On top of creating music and touring with these projects, Williams has released over 20 albums, all with one-syllable titles. One of his most recent albums, “Raw,” is more representative of his upcoming show as an entirely solo, acoustic record.
“The ‘Raw’ album started in 2011 as a concept record of 12 songs on 12 different guitars,” Williams said. “I didn’t like it. I scrapped it. I found myself on a co-bill with Leo Kottke, one of my mentors and heroes, and it was going to be in nice theaters and performing arts centers. I didn’t have anything to represent that solo, acoustic music, so I pulled four of my favorite tracks off that, recorded six different ones and, voila — we have a record done in three days.”
As a musician, Williams views his entire career as a success without much to complain about.
“I wish I had known that I was going to do one-syllable titles to have the foresight to maybe make some really interesting run-on sentences with these words,” Williams joked. “But seriously, I followed my dreams, and I got really lucky. I don’t really have a lot of regrets.”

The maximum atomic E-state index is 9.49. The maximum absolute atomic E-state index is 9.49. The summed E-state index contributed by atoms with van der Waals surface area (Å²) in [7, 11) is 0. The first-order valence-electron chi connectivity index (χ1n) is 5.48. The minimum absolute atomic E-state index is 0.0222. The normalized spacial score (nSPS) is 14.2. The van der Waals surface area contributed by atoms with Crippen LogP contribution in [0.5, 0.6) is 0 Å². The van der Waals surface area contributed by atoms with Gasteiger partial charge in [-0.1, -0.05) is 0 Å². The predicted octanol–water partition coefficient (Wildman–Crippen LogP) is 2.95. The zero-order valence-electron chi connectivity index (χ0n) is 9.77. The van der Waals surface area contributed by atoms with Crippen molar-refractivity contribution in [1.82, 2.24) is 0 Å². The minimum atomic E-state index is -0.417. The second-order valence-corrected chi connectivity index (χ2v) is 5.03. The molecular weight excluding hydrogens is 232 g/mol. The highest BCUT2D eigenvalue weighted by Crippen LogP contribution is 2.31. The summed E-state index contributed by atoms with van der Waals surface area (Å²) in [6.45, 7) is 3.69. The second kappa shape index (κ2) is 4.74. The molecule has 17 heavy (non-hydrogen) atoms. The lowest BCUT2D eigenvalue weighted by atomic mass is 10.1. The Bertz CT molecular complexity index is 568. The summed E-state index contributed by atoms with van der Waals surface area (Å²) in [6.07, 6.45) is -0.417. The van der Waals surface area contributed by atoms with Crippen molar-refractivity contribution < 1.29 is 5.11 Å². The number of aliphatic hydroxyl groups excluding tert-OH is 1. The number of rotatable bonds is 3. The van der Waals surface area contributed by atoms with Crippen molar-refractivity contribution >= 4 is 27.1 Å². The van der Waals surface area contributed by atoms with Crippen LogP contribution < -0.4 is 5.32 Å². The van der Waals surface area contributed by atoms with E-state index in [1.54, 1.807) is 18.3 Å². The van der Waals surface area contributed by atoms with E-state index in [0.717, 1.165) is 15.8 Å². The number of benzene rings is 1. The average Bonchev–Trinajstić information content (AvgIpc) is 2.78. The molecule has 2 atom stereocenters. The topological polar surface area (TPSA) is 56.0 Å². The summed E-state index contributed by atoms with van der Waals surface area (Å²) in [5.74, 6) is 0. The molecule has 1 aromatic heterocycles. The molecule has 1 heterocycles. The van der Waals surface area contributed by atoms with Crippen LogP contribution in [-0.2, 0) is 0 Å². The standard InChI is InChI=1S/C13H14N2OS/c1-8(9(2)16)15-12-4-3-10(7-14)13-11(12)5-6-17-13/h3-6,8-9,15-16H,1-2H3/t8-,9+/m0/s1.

More than anything, Williams expressed how much his fans enabled him to follow each of his projects and goals without worrying about losing their interest. As a genre-hopping artist, Williams continues to change his style and create new projects while still keeping an ever-growing fan base. He is finishing his first instrumental album, which he filled with songs he played over the years that never had drum or bass lines, Williams said.
“To folks that are listening, they’ll be recognizable, but with a new twist,” he said. “I think they’ll dig it.”

_____________________________________________________________________________________

If you go
What: The Keller Williams Duo
Where: F.M. Kirby Center for the Performing Arts, 71 Public Square, Wilkes-Barre
When: Friday, Dec. 8, 9 p.m.; doors open at 7:30
Details: Tickets cost $25 in advance and $30 the day of the show, plus fees, and can be purchased at the Kirby Center box office, by calling 570-826-1100 or online at kirbycenter.org.

Stunt performers to heat up arena in ice-racing show

Stunt performers to heat up arena in ice-racing show